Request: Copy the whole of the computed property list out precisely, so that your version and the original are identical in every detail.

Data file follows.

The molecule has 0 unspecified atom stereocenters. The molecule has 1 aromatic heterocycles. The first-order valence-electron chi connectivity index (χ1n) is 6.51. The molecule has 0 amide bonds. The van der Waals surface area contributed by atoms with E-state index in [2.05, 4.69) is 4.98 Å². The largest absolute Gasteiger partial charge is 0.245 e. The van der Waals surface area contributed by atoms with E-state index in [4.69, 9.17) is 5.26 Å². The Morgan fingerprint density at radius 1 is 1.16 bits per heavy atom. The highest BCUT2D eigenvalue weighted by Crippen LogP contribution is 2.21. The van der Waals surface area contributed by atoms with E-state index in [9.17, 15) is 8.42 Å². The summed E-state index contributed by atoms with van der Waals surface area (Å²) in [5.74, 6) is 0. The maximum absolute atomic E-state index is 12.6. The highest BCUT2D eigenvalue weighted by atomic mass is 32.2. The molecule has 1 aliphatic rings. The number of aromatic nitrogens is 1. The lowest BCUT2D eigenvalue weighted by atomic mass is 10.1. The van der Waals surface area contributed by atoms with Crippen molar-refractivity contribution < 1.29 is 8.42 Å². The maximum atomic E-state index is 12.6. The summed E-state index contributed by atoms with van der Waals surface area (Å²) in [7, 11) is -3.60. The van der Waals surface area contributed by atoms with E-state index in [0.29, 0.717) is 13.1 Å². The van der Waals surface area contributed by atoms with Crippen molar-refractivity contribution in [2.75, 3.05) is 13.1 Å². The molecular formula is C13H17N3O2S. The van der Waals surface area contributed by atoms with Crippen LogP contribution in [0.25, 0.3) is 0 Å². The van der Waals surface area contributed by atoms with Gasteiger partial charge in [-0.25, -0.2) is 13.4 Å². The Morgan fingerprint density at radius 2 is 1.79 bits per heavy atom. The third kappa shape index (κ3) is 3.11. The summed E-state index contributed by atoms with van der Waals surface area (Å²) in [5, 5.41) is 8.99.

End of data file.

The molecule has 0 unspecified atom stereocenters. The molecule has 1 aromatic heterocycles. The first-order valence-electron chi connectivity index (χ1n) is 6.51. The molecule has 0 amide bonds. The van der Waals surface area contributed by atoms with E-state index in [2.05, 4.69) is 4.98 Å². The largest absolute Gasteiger partial charge is 0.245 e. The van der Waals surface area contributed by atoms with E-state index in [4.69, 9.17) is 5.26 Å². The Morgan fingerprint density at radius 1 is 1.16 bits per heavy atom. The highest BCUT2D eigenvalue weighted by Crippen LogP contribution is 2.21. The van der Waals surface area contributed by atoms with E-state index in [9.17, 15) is 8.42 Å². The summed E-state index contributed by atoms with van der Waals surface area (Å²) in [5.74, 6) is 0. The maximum absolute atomic E-state index is 12.6. The highest BCUT2D eigenvalue weighted by atomic mass is 32.2. The molecule has 1 aliphatic rings. The number of aromatic nitrogens is 1. The lowest BCUT2D eigenvalue weighted by atomic mass is 10.1. The van der Waals surface area contributed by atoms with Crippen molar-refractivity contribution < 1.29 is 8.42 Å². The maximum atomic E-state index is 12.6. The summed E-state index contributed by atoms with van der Waals surface area (Å²) in [7, 11) is -3.60. The van der Waals surface area contributed by atoms with E-state index in [0.29, 0.717) is 13.1 Å². The van der Waals surface area contributed by atoms with Crippen molar-refractivity contribution in [2.75, 3.05) is 13.1 Å². The molecular formula is C13H17N3O2S. The van der Waals surface area contributed by atoms with Crippen LogP contribution in [0.25, 0.3) is 0 Å². The van der Waals surface area contributed by atoms with Gasteiger partial charge in [-0.25, -0.2) is 13.4 Å². The Morgan fingerprint density at radius 2 is 1.79 bits per heavy atom. The third kappa shape index (κ3) is 3.11. The summed E-state index contributed by atoms with van der Waals surface area (Å²) in [5, 5.41) is 8.99.